National Hemophilia Foundation launches research fund

September 22, 2022 - 4 minutes
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The National Hemophilia Foundation (NHF) in the U.S. has announced the launch of Pathway to Cures (P2C), a new venture philanthropy investment fund focused on creating transformational impact across all inheritable blood disorders. 

Investing alongside and partnering with traditional private capital funds and other industry organizations, P2C hopes to spur the development of inheritable blood disorder therapies, treatments, and technologies, changing the lives of the inheritable blood disorders community.

P2C is being launched as an open-ended fund with an initial $3.5 million commitment from the NHF as it begins fundraising and partnership outreach to raise $20 million over the next several years as it invests in companies that demonstrate significant potential for transformational impact for the inheritable blood disorders community.

Untapped investment

“I am honored to have this opportunity to use impact investing to innovate disease philanthropy and advance cures for inheritable blood disorders,” said Teri Willey, who will be joining NHF as the managing director at P2C. 

“We believe there is a significant untapped investment opportunity and unmet need for supporting biotech companies in the clinical development of inheritable blood disorders therapies regardless of the indication or the size of the affected population.”

One of the critical components of P2C’s investment strategy is attracting outside private capital from traditional venture capital funds to invest alongside the fund. They hope this will fill the early-stage funding gap that has been a major roadblock to development of therapies available for treating inheritable blood disorders.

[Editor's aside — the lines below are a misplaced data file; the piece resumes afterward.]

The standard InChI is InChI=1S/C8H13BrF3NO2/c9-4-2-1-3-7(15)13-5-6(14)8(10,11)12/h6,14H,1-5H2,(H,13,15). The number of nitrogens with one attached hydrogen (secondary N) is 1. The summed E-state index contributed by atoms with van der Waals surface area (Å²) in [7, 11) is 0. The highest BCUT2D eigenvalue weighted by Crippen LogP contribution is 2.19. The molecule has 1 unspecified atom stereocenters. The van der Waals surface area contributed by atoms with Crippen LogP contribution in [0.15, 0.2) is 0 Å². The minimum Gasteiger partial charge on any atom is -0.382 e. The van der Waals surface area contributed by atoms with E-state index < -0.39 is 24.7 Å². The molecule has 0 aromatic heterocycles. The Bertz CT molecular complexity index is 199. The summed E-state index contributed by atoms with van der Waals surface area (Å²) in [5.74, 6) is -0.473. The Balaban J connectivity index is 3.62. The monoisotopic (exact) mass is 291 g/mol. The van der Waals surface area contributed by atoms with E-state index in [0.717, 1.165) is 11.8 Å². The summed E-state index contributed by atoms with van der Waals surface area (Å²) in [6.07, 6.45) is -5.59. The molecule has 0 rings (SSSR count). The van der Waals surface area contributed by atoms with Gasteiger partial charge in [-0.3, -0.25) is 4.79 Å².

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Identifying opportunities

P2C offers the competitive advantage of its team’s background in inheritable blood disorders research, coupled with access to the NHF’s relationships with scientific research organizations and clinical experts. 

This will help P2C, which will be governed separately to the NHF, to identify the best and highest-impact investment opportunities and reduce risk for private capital partners. 

The global inheritable blood disorders treatment market is worth $14 billion in 2022 and is expected to grow to $20.6 billion by 2027, according to Marketdataforecast.com.

According to Willey, this market data is incomplete and only looks at treatments for the three disorders with the highest prevalence, and it doesn’t account for the hundreds of other inheritable blood disorders that exist and can’t be treated. 

“This to us signals a significant unmet need and investment opportunity,” she said.  

Kevin Mills, chief scientific officer at NHF and head of P2C’s scientific advisory board, said, “P2C will work in support of NHF’s overarching mission of a world without inheritable blood disorders as we create and accelerate the pathway for new life-changing therapies and treatments.”

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Re-investment opportunity

As a venture philanthropy vehicle, P2C’s fund allows any realized gains from investment to be recycled back into the fund for re-investment, magnifying the impact of donor dollars in as many high-quality opportunities as possible.

Inheritable blood disorders is a category consisting of a range of disorders caused by any mutation in the clotting cascade of arteries that affects the normal properties of blood. The impact on those living with these disorders can range from benign to severe, and currently there are more than 20 million people living with inheritable blood disorders that have no cures, many of which don’t have an approved option for treatment, according to the Alliance for Regenerative Medicine.

“P2C will address global unmet needs and generate the greatest impact for the most people in the shortest time possible,” said Lenard Valentino, NHF chief executive officer and president of NHF.

“NHF will continue in its role as the global leader in inheritable blood disorder research and community advocacy.”

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